Animal Testing On Non-human Primates - Notable Studies - Deep-brain Stimulation

Deep-brain Stimulation

In 1983, designer drug users took MPTP, which created a Parkinsonian syndrome. Later that same year, researchers reproduced the effect in non-human primates. Over the next seven years, the brain areas that were over- and under-active in Parkinson's were mapped out in normal and MPTP-treated macaque monkeys using metabolic labelling and microelectrode studies. In 1990, deep brain lesions were shown to treat Parkinsonian symptoms in macaque monkeys treated with MPTP, and these were followed by pallidotomy operations in humans with similar efficacy. By 1993, it was shown that deep brain stimulation could effect the same treatment without causing a permanent lesion of the same magnitude. Deep brain stimulation has largely replaced pallidotomy for treatment of Parkinson's patients that require neurosurgical intervention. Current estimates are that 20,000 Parkinson's patients have received this treatment.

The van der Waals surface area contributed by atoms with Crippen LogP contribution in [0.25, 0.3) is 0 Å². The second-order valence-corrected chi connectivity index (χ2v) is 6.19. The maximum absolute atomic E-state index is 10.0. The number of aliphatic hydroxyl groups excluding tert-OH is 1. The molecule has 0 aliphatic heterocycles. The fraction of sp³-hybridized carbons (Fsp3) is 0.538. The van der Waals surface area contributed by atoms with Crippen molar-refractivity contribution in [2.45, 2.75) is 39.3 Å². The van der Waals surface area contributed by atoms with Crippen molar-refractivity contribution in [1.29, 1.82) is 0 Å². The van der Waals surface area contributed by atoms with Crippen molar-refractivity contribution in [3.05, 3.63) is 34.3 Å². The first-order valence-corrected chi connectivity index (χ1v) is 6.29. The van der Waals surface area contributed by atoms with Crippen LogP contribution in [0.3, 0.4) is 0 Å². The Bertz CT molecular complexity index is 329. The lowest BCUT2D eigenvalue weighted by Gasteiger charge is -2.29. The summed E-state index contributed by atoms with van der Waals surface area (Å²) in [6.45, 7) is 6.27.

Read more about this topic:  Animal Testing On Non-human Primates, Notable Studies

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